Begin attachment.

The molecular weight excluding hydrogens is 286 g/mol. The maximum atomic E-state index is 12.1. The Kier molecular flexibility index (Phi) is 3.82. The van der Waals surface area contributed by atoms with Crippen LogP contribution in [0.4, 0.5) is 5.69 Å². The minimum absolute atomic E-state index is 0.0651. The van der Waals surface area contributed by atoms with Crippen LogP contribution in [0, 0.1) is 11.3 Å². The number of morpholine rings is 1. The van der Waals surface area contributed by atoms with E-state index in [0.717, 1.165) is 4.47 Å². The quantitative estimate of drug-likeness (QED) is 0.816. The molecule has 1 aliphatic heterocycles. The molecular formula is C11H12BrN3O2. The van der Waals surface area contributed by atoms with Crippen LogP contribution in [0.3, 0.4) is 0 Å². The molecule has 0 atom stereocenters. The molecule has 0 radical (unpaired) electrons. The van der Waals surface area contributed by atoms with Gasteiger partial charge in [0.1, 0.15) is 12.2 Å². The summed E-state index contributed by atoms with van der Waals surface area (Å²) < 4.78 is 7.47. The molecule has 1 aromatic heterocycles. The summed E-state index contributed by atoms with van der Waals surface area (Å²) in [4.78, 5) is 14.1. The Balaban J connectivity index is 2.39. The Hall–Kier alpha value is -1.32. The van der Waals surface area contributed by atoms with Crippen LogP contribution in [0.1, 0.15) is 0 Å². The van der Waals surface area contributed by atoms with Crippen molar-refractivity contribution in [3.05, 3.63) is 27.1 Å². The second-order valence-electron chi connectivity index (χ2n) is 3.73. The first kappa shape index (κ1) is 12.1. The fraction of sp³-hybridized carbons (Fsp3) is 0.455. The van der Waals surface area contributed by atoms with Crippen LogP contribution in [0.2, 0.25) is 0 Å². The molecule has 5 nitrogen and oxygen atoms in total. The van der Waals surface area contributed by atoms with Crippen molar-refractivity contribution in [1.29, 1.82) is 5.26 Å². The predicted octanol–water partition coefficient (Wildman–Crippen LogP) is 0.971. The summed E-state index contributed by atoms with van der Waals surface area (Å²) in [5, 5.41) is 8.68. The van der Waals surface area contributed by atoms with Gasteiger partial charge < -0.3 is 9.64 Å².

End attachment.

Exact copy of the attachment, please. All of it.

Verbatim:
The molecular weight excluding hydrogens is 286 g/mol. The maximum atomic E-state index is 12.1. The Kier molecular flexibility index (Phi) is 3.82. The van der Waals surface area contributed by atoms with Crippen LogP contribution in [0.4, 0.5) is 5.69 Å². The minimum absolute atomic E-state index is 0.0651. The van der Waals surface area contributed by atoms with Crippen LogP contribution in [0, 0.1) is 11.3 Å². The number of morpholine rings is 1. The van der Waals surface area contributed by atoms with E-state index in [0.717, 1.165) is 4.47 Å². The quantitative estimate of drug-likeness (QED) is 0.816. The molecule has 1 aliphatic heterocycles. The molecular formula is C11H12BrN3O2. The van der Waals surface area contributed by atoms with Crippen LogP contribution in [0.3, 0.4) is 0 Å². The molecule has 0 atom stereocenters. The molecule has 0 radical (unpaired) electrons. The van der Waals surface area contributed by atoms with Gasteiger partial charge in [0.1, 0.15) is 12.2 Å². The summed E-state index contributed by atoms with van der Waals surface area (Å²) < 4.78 is 7.47. The molecule has 1 aromatic heterocycles. The summed E-state index contributed by atoms with van der Waals surface area (Å²) in [4.78, 5) is 14.1. The Balaban J connectivity index is 2.39. The Hall–Kier alpha value is -1.32. The van der Waals surface area contributed by atoms with Crippen LogP contribution in [0.1, 0.15) is 0 Å². The van der Waals surface area contributed by atoms with Crippen molar-refractivity contribution in [3.05, 3.63) is 27.1 Å². The second-order valence-electron chi connectivity index (χ2n) is 3.73. The first kappa shape index (κ1) is 12.1. The fraction of sp³-hybridized carbons (Fsp3) is 0.455. The van der Waals surface area contributed by atoms with Crippen LogP contribution in [0.2, 0.25) is 0 Å². The molecule has 5 nitrogen and oxygen atoms in total. The van der Waals surface area contributed by atoms with Crippen molar-refractivity contribution in [1.29, 1.82) is 5.26 Å². The predicted octanol–water partition coefficient (Wildman–Crippen LogP) is 0.971. The summed E-state index contributed by atoms with van der Waals surface area (Å²) in [5, 5.41) is 8.68. The van der Waals surface area contributed by atoms with Gasteiger partial charge < -0.3 is 9.64 Å².